The Pedagogical Consequences of Teachers’ Attitudes, Conceptions, and Personal Practices
The evidence base in relation to pedagogical consequences is scant. While the survey data from the available evidence (Cremin & Oliver, 2016) indicates that teachers and students teachers perceive there may be consequences if they position themselves as writers, few follow-through studies have been undertaken. Studies in the area of pedagogy predominantly rely on self-report and teachers/student teachers’ professed professional intentions following writing workshops, for example. Their intentions tend to cluster around affording more social and emotional support for writing and include, for example, a desire to create more secure writing environments where greater sharing and increased choice would be offered (e.g., Gardner, 2014; Morgan, 2010). Offering more positive feedback was also mentioned (e.g., Daisey, 2009). Teachers’ planned classroom changes appear to have been derived from the experience of writing and reflecting upon being writers in intensive writing-focused CPD and workshops led by university lecturers and NWP consultants. These opportunities are claimed to enhance teachers’ understanding of the writing process and their self-confidence as writers (e.g., Dix & Cawkwell, 2011; Locke & Kato 2012; Whitney, 2009). Yet none of the workshops in these studies were led by practicing professional writers. It may be that the lecturers and workshop leaders involved sought to mediate the knowledge of such writers, but no study documented their direct involvement.
The few classroom-based studies that have encompassed observation indicate there are challenges for teachers seeking to draw upon their personal writing practices or demonstrate writing in school. The struggle they experience impacts upon their assurance as writers, their personal authenticity, and their sense of authorial agency (e.g., Cremin & Baker, 2010, 2014). Additionally, the pressures of state standards and limited curricula create challenges for teachers’ wishing to connect to their own writing practices (Woodard, 2013, 2015). Although the evidence is inconclusive with regard to the consequences for students’ attitudes, outcomes and engagement as writers, Cremin and Oliver (2016) do suggest that teachers’ writing histories and sense of themselves as writers, both negative and positive, can influence classroom practice. Preservice and CPD opportunities offer the potential to explore and transform teachers’ attitudes and identities as writers (e.g., Morgan, 2010; Whitney, 2008, 2009). In particular teachers’ confidence as writers seems to impact upon their pedagogical choices and may influence the extent to which they are enabled to respond flexibly to policy requirements and skills-based models (Woodard, 2017).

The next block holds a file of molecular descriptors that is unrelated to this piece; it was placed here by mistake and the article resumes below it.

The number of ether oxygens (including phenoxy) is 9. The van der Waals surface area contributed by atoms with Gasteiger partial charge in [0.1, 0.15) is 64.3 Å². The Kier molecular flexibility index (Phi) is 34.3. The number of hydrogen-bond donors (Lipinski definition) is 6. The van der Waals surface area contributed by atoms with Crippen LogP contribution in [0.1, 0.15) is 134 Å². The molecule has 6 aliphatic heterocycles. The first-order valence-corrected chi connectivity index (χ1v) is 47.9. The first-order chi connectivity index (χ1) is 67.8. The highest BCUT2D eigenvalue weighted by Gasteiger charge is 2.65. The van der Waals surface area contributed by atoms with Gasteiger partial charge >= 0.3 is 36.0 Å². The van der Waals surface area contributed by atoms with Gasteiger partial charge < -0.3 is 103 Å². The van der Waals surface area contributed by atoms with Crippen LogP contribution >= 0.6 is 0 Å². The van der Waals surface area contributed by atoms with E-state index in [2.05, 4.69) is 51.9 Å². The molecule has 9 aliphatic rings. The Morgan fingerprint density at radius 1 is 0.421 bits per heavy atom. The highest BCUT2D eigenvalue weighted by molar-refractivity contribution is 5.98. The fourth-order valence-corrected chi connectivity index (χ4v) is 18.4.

Professional Writers as Educators
Looking Back: Evolution of the Field
Although, as reported earlier, the notion of teachers as writers has a history reaching back over 50 years, there is no parallel body of research relating to professional writers as educators. A search of two major education databases, the British Education Index and the Education Research Complete (ERC) database illustrates the paucity of research in this area. Table 1 illustrates the results of the search and the search terms used. Despite what appears to be a high number of relevant publications found in ERC, none were research studies directly related to professional writers as educators. The research studies instead related to teachers as writers, students as writers, second-language learning, academic writing, professional development, professional writing, and publishing. The search also uncovered several publications that were not research—a newspaper article, a magazine article for practitioners, and a poem with commentary.
Table 1. Outcomes of a Literature Search
British Education Index
Education Research Complete
Professional Writers and Teaching
Professional Writers and Education
Professional Writers and Creativity
Professional Writers and Schools
In the light of dearth of research, this section offers an overview of perspectives on the role of professional writers as educators from a broader lens, including literary and arts practitioner perspectives, as well as professional publications for teachers.
First, however, it is important to pause and reflect on the term “professional writers.” Many contexts include writing as a key part of professional activity, such as journalism, marketing and public relations, academic publishing, and many more where writing is an important element of a professional role. Nonetheless, there is a broad tendency in publications that consider professional writers as educators to conceive of this as relating to “creative” professional writers (novelists, poets, playwrights, etc.). Atypically, research by Cremin, Lillis, Myhill, and Eyres (2017) reports on a study that sought the views of writers from journalism and academia, as well as creative writers, to consider writer identity, and in the higher education context, Sims (1991) refers to journalists as professional writers in the context of a journalism course. For the purposes of this article, however, we acknowledge that professional writing occurs in many contexts, but we restrict our attention to creative professional writers as that is the principal group referred to in consideration of writers in schools.
Professional Writers Reflecting on Their Own Practice